Below is a copy of an email I sent a friend yesterday in an attempt to help her deal with malware that she recently picked up on her computer. I’m including this because malware is the most common computer problem I see and really,
every computer owner needs to be familiar with this process and be running Spybot at least once a month,
and certainly anytime there’s reason to believe the computer has picked up some sort of malware. This could come in the form of unwanted popup windows, extreme slowdowns, or any other strange computer behavior, particularly when online.
So the first part of this process is the install itself, which is only done once. But the rest of it – from the update process to the immunization process – should all be done regularly.
Then, after I describe the Spybot process, I get into some other things to check – you don’t have to take things this far unless you have reason to believe you need to. I’ve included them as a reference for you in case you do ever want to get in and do a deeper check for malware which frequently comes in the the form of browser add-ons and extensions, or even regular programs that show up in the Installed Programs list.
If you have any questions about any part of this process just let me know and I’ll be happy to help or clarify anything.
So without further ado, here’s the email transcript, slightly modified for accuracy and readability:
The next thing I’d try is a Spybot scan. If you don’t already have Spybot installed, here’s the direct download link: https://www.fosshub.com/Spybot-Search-and-Destroy.html/spybot-2.4.exe
During the install process it might ask you if you want Spybot to take care of things automatically. Answer yes to that question. And if it asks you if you want to view dialog boxes, answer no (I think this happens later in the process). I can’t remember exactly how these are worded but you’ll see what I’m talking about. Everything else you can just blow past – the install is pretty straight forward.
Once installed, make sure you run the update until you have all green lights. Sometimes it will try to update but several files will fail and you’ll get a red light and it might say something like “some updates could not be downloaded”. Just hit update again. The very first time you do this it may take a while, just give it time. If it hasn’t completed within an hour or two, just exit the program and go back in and try again. For some reason, this first update has been taking a super long time the last few times I’ve done it. Next time though, the update should only take a few minutes – it’s just this first time that’s a killer. Once you have only green lights and no red lights, the update is complete.
Once the updates are all done, you can go back out to the main window and start a system scan. It will pop up a few dialog boxes here asking for access – just say Yes each time.
Once into the System Scan screen, if it asks if you want to clean up temporary files you can say yes but this will probably remove all your internet cache. It shouldn’t cause problems but you may have to re-enter login information on some websites next time you visit them.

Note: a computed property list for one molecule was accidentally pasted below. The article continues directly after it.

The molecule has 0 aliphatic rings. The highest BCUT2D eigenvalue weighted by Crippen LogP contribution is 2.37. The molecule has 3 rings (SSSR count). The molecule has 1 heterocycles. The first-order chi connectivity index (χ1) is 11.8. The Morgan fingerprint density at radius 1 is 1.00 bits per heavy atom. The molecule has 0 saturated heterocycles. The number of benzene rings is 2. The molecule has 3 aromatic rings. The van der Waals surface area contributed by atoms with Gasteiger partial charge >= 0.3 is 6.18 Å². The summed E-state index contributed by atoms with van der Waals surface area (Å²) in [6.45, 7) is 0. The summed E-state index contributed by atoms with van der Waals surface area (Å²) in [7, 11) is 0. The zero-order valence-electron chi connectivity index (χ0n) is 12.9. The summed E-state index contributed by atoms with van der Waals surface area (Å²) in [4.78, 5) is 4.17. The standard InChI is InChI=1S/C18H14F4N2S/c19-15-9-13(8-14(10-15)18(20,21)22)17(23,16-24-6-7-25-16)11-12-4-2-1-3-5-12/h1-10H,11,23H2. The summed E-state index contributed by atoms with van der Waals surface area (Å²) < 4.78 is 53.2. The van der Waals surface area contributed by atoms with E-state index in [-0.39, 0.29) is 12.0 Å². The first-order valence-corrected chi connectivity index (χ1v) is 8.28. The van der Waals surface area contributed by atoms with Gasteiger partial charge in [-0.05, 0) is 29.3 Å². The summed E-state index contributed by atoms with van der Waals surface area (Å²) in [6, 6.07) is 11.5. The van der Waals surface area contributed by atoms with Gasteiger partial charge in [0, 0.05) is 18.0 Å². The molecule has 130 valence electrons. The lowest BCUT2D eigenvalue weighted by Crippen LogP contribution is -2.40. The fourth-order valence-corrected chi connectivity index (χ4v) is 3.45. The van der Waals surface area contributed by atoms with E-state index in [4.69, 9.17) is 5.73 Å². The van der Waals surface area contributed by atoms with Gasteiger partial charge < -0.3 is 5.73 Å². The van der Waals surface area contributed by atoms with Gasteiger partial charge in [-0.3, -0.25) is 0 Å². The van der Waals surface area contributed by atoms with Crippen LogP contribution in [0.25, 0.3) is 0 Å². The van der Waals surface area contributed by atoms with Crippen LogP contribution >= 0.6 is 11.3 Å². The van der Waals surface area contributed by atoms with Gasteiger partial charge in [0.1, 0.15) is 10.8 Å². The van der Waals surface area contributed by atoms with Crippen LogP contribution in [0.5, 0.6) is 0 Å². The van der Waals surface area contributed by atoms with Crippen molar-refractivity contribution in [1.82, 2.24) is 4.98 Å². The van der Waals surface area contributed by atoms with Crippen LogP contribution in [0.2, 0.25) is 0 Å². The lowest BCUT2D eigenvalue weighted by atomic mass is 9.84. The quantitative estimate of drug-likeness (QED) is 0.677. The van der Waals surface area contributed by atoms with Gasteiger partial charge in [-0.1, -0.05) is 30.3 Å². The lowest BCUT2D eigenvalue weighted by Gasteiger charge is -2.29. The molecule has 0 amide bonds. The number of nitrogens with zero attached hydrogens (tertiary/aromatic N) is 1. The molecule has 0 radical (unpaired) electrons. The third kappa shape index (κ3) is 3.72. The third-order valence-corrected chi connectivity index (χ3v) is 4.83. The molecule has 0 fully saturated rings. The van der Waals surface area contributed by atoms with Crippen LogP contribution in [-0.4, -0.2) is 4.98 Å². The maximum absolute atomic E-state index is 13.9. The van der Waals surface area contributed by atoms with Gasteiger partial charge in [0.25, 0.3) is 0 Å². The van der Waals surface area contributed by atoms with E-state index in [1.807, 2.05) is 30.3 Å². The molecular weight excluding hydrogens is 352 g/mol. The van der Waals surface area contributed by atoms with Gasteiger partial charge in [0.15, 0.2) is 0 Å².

Run the full scan and when it’s complete take note of how many items it finds, then choose “Fix Selected” at the bottom.
Once it’s done you’ll see a bunch of green check marks next to the items it found.
Close this window to go back to the main window and then choose Immunization. Again more popups about permissions – choose Yes (3 times I think). This is where that “Additional Dialogs” window pops up – choose No here.
This process is straight forward – first a system check to see what needs to be immunized, then the application of the immunization itself.
Spybot is now complete.
Once this is all done, take note of the system’s behavior for another day.
You can also check to see if you have any browser extensions or add-ons that may be malicious. In Firefox this is in the upper right – click the 3 horizontal lines, then click Addons. Check both the Extensions tab and the Plugins tab on the left – if you notice anything suspicious listed in either section, remove it. To find the extensions in Chrome, click the three little dots in the upper right, then go to Settings, then Extensions. Same check – anything suspicious? I assume you never use a Microsoft browser like Internet Explorer (don’t!) but you could check in there too, just in case. In IE, this is accessed by clicking the gear in the upper right, then “Manage Add-Ons”. Check all “Add-on Types” for anything suspicious.
Also, check in the main installed programs list to see if anything has shown up that looks suspicious. You can get there by typing into the start menu “uninstall a program” – it should pop right up. In this list, you can sort by install date so that may help you notice anything that was installed in the last few days. If you don’t see an “Installed On” column, right-click just to the right of “Name” and check the box for “Installed On” to add the column.
You could always try uninstalling and reinstalling your browsers too.
If, after all these scans and checks the system is still running poorly, it may be worth attempting a Windows Repair. We’ll cross that bridge if/when we come to it.
Alright, well that’s it for this week. Next week I’ll get back to something more interesting 🙂
One further note I’ll make about this topic is that while Spybot does seem to be the best program out there for removing malware, it’s not perfect. I also use Malwarebytes from time to time to clean up anything Spybot misses. Like Spybot, it’s also free. Personally, I run Spybot about every 2 weeks and Malwarebytes every month or so. If you want to keep your computer running well, I suggest you do likewise.
I hope you’ve found this tutorial helpful and welcome any feedback. Please remember to forward these newsletters along to anyone who may find them useful. Thanks!